The pandemic was great at the beginning to teach us to ‘pivot’ business operations that minimised health risks and re-prioritised how we serve our markets and customers. We were listening to each other’s ideas. We knew we hadn’t done this before, and we needed to band together.
We did an amazing job of the initial planning with regions, teams and stakeholder groups. We felt stronger, together. Yet now, workplaces are juggling more than ever before. Deloittes tells us that 77% of the workforce are in overwhelm. People are also not speaking up about the volume of work they are failing to manage well. Leaders have gone back to their silos and rather than help solve the overload problem, they are creating new initiatives.
There has been a significant shift in how and who we communicate with since the pandemic. According to Harvard Business School Professor Tiona Zuzul (who has conducted significant research post pandemic), there was a global spike in communication since Feb 2020. Then communication shifted significantly to internal groups (within teams, squads or business units) thereafter. These internally focused comms have not shifted since the ‘work-from-home’ orders were lifted. We’ve stayed insular. I look after my patch and you do yours.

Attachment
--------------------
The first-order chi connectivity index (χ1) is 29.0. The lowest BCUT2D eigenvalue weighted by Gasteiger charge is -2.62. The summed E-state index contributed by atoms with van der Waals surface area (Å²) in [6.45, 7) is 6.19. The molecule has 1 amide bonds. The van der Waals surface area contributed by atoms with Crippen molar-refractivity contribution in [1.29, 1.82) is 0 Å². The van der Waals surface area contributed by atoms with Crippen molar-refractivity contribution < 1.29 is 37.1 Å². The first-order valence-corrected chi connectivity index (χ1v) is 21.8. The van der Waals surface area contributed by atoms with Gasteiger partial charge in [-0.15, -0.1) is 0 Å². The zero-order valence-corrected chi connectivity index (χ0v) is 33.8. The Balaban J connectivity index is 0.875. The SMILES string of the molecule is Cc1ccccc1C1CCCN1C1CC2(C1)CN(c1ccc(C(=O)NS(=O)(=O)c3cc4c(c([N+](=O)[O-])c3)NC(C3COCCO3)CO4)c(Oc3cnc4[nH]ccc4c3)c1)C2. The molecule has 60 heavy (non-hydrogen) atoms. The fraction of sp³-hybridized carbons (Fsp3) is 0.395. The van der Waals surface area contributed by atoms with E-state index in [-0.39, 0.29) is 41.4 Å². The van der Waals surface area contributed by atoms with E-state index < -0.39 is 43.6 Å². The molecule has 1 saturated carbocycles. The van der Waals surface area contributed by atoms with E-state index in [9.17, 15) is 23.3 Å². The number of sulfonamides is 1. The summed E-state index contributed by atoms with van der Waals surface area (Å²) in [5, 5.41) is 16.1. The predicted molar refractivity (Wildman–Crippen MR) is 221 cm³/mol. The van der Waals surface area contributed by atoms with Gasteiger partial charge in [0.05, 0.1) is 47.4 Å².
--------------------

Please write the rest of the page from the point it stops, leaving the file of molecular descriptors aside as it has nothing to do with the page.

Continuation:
When we fall back to not accessing the brains trust of our colleagues and customers then we limit our ability to solve outside what we know. We also miss out on an opportunity to build trust through problem solving, and growing empathy by sitting in each other’s shoes.
This exacerbates poor decision making. And what suffers? Managing priorities and resource management because the left hand is not talking to the right.
When we have silos we also avoid conflict or love it a bit too much. The number one reason for us not talking to each other about the things that matter, aside from being worried about damaging the relationship, is our fear of conflict. And we are not yet wired to manage our emotional reactions, let alone others.
We don’t realise that conflict is not a dirty word because we just haven’t learnt how to do it well. We haven’t learned that healthy conflict reduces the silos and dials down the problems.
If you lead teams, or businesses, and want to know what it looks like to create sustainable healthy conflict, then come to my free online event October 17th. Register here.